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North Carolina

j aj a Member Posts: 1,379
Hi, J A here, question for you guys south of the mason dixon....Son having house, 5000 sq. ft., being built in Charlotte N.C. They speced out a 9.4 gpm Rinnai tankless installed outdoors...an indoor ventless fireplace, not happy with that, 2 furnaces one at 80 percent and one at 90 plus...Goodman's....Being a yankee plumber/heating guy all my life, I am wondering if this is normal down yonder...Do they use hydro air down there...Any input will be appreciated....Also can homeowners do any of there own plumbing or gas work there as well,,,,my Master plumbing and gas lic. as well as my sheet metal license is most likely useless down there....

Comments

  • IronmanIronman Member Posts: 3,217
    Pretty much normal.

    Hydro AHU's make little sense unless the boiler is needed for something else, such as radiant.
    Bob Boan







    You can choose to do what you want, but you cannot choose the consequences.
  • JUGHNEJUGHNE Member Posts: 2,829
    I am up in 7000 HDD country so know nothing about that area, but have what seems to me to be obvious questions.
    Why not both furnaces being 90%???
    Avoid B vent, combustion air issues etc.
    By the time for replacement of the 80% those models may not be available.
    Isn't the fireplace on an outside wall that could be vented thru.
  • j aj a Member Posts: 1,379
    Thanks so far for your responses....I am taking it all in
  • JUGHNEJUGHNE Member Posts: 2,829
    Tankless water heater outdoors.....that seems a far distance away.
    Though, I guess they are designed for a mild freeze hit?
  • EBEBRATT-EdEBEBRATT-Ed Member Posts: 2,005
    It wouldn't hurt to cry on there shoulder and explain the licenses you have. Maybe they will let you do it.

    Were used to the NORTHEAST very regulated. Down there not so much
  • IronmanIronman Member Posts: 3,217
    edited April 20
    Rinnai makes an enclosure so the unit can be mounted on the exterior of the house. They guarantee freeze protection down to -10*.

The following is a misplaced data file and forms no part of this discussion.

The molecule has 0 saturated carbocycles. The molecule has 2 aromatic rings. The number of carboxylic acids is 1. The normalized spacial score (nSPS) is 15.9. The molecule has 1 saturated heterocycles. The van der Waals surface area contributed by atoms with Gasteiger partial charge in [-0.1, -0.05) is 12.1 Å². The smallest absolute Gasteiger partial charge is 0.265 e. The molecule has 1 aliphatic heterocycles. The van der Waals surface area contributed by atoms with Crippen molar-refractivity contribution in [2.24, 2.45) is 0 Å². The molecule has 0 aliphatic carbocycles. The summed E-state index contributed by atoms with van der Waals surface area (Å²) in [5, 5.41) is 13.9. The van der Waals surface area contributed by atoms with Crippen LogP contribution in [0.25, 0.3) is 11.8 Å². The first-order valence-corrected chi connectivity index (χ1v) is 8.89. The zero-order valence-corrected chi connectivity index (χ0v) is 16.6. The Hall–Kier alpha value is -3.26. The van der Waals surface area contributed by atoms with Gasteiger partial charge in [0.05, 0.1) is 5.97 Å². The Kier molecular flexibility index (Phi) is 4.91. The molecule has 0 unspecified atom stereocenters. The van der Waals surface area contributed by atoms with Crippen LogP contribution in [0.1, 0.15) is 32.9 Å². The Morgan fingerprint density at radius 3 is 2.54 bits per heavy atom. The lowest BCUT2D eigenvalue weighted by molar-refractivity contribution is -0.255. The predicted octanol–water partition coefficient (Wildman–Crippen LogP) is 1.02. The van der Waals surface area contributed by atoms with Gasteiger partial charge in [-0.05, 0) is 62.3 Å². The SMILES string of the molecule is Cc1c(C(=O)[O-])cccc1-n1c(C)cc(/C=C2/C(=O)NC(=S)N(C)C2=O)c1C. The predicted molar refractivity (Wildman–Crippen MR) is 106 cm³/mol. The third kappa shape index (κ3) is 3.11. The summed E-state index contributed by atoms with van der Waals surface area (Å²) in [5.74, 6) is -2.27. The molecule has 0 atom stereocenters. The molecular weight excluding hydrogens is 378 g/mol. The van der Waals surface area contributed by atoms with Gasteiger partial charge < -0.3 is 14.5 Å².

The 80% furnace is probably going in the attic and they don't want the issues that putting a condensing furnace in a freezing area would create.

    Depending upon the condition of the water, I'd rather see a tank water heater than the tankless. By the time he pays for semi or annual cleaning for the tankless, any savings is eaten up in maintenance.
    Bob Boan







    You can choose to do what you want, but you cannot choose the consequences.
  • j aj a Member Posts: 1,379
    Seems funny to be on the other side of all of this..When I was in business I really had not much good to say about general contractors...You guys that have been around know what I speak of....
  • j aj a Member Posts: 1,379
    Iron man I like your thinking
  • njtommynjtommy Member Posts: 1,045
    Depending on Utility rates he maybe better off with a heat pump for the up stairs zone. Especially if he doesn't have NG in the attic already. Also if he's going with Goodman make sure he goes 16seer or higher to get the better warranty on the equipment.
  • j aj a Member Posts: 1,379
    I to would rather see a tank type water heater with a recirculating system...
  • kcoppkcopp Member Posts: 2,609
    Have him look into a heat pump water heater. especially in the warmer climate it may a lot more sense.
  • IronmanIronman Member Posts: 3,217
    njtommy said:

    Depending on Utility rates he maybe better off with a heat pump for the up stairs zone. Especially if he doesn't have NG in the attic already. Also if he's going with Goodman make sure he goes 16seer or higher to get the better warranty on the equipment.

    If he's got natural gas available, he's far better off with that. Duke power has the highest rates in the nation.
    Bob Boan







    You can choose to do what you want, but you cannot choose the consequences.
  • njtommynjtommy Member Posts: 1,045
    @Ironman What are the NG prices like with the delivery fees and surcharges? Just anther option. Really not a huge price difference between heat pump or AC condenser.
  • IronmanIronman Member Posts: 3,217
    You'd have to look that up. I live in VA, but I used to do a lot of work in NC and Duke power had the highest rates.
    Bob Boan







    You can choose to do what you want, but you cannot choose the consequences.
  • kcoppkcopp Member Posts: 2,609
    So that makes me wonder then.... if it so warm there wouldn't the heat pump do most of the work and thus keep the energy consumption down? I'm in NH and we pay 12cents / KW.
  • IronmanIronman Member Posts: 3,217
    Well again, you'd have to look up both the rate for NG and electric. Then, find the mean winter temp for the locale and see what the heat pump's performance data is at that temp in the manufacturer's specs. Then compare that to the rate for NG, factoring in the AFUE of the furnace.

    There are online calculators that do this, but I'm sure you know all this anyway.
    Bob Boan







    You can choose to do what you want, but you cannot choose the consequences.
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